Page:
As the baby-boom generation retires and new opportunities open, Hispanics in Milwaukee should be among the biggest beneficiaries of the demand to fill high- paying jobs.
After all, they have accounted for all of the Milwaukee metro area’s population growth since 2000 — an increase of nearly 75,000 that offsets the loss of 68,000 white residents, according to U.S. Census Bureau data.
But that’s not happening, according to a new study by the nonpartisan, independent Wisconsin Policy Forum.
“We’re seeing their numbers growing in almost every occupation, but they’re still underrepresented in high-paying jobs,” said the report’s author, Joe Peterangelo, senior researcher for the Wisconsin Policy Forum.
High-wage jobs were classified in the report as those that pay a median annual wage of $60,000 or more.
That report, “Upward Mobility: Assessing the Characteristics of Greater Milwaukee’s Growing Hispanic Workforce,” was commissioned by the Hispanic Professionals of Greater Milwaukee, also known as HPGM, and supported through grants from Bader Philanthropies and Rockwell Automation.
The study was launched to create a dialogue within the community about how to best support the growth and success of the Hispanics in Milwaukee, said Griselda Aldrete, president and CEO of HPGM.
Representation in the workforce
Aldrete, whose organization is a leading source of professional development for Hispanic professionals and students in the area, said it was startling to learn how far behind Hispanics were in terms of representation in many high-paying fields, including science, technology, engineering and mathematics.
There are 113,000 Hispanics in Milwaukee, according to U.S. Census data.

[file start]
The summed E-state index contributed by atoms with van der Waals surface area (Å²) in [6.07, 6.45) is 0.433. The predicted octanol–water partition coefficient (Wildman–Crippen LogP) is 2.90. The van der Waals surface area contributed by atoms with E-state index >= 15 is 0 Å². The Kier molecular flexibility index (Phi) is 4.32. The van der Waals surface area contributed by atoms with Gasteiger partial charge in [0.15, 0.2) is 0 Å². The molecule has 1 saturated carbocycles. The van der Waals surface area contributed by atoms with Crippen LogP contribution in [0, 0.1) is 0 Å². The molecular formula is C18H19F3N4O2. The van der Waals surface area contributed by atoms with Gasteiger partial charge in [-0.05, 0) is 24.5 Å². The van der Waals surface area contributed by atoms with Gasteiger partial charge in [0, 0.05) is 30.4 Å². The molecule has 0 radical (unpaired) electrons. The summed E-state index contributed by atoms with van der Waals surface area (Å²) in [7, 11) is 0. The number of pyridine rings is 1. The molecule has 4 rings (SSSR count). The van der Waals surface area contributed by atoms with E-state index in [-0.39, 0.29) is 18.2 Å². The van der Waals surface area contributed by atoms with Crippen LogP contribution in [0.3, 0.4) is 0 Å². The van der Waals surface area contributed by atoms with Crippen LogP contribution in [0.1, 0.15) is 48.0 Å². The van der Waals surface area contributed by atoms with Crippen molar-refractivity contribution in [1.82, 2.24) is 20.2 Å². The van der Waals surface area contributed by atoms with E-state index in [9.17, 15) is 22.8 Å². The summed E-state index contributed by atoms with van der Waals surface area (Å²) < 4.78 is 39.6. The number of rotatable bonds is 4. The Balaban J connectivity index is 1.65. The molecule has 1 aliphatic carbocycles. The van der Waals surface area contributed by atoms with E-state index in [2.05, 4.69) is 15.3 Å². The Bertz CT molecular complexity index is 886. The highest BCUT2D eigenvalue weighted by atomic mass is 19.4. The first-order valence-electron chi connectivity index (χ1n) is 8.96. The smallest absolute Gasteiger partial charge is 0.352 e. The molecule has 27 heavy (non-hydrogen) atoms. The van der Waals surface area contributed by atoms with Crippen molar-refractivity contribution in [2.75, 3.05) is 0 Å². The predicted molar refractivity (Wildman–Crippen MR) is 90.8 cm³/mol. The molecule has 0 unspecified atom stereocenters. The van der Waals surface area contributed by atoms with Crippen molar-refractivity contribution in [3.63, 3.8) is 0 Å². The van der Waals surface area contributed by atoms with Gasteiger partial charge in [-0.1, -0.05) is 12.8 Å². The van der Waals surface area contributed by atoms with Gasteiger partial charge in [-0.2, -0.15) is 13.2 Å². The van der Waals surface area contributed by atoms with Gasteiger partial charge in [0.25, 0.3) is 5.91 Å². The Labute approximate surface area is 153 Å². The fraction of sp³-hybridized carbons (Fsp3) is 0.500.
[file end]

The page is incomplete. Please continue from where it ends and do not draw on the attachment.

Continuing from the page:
“To see the actual numbers was surprising, but it reinforced the work we’re doing at HPGM to speed up the conversation of how to change these trends,” Aldrete said.
Except for construction and extraction, Hispanics were underrepresented in every occupation that had a median annual income of more than $40,000.
The biggest gaps in representation in high-wage jobs were in management, computer and mathematical, architecture and engineering, legal, healthcare practitioner and technical occupations, according to the study.
Will education remedy the problem?
Hispanics in Milwaukee have fared well in high school recently, making up a large and growing share of graduates in the area, according to the report. Some would logically feel that as the ranks of Hispanic graduates grow and more enter college, the issue of underrepresentation in higher paying fields will be remedied.
But, the study found, the gap is not projected to dissipate anytime soon because Hispanics in the area lag behind most of their counterparts in college graduation rates and are choosing fields that might not lead to higher paying jobs.
The rate of Hispanics with at least a high school diploma or GED in the Milwaukee metro area was 42 percent, according to data from the U.S. Census Bureau. That’s lower than it is for African Americans, Asians and whites. Of those Hispanics who earn a bachelor’s degree, their rate is only 14.7 percent, far behind whites (41.8 percent) and higher only than African Americans (13.6 percent).
One issue, according to Aldrete, is that many Hispanic students are the first in their families to go to college.
“They’re trying to make their parents proud and might be satisfied with getting a one-year degree,” she said.
That’s great, she said, but they would also benefit from learning about other career paths that traditionally have not had much Hispanics representation.
“They need to have the tools to be successful when they graduate, and we need corporations to recruit them,” Aldrete said. “We need an all-hands-on deck approach to address this issue, because Hispanics will continue to be a key factor in the success of our city.”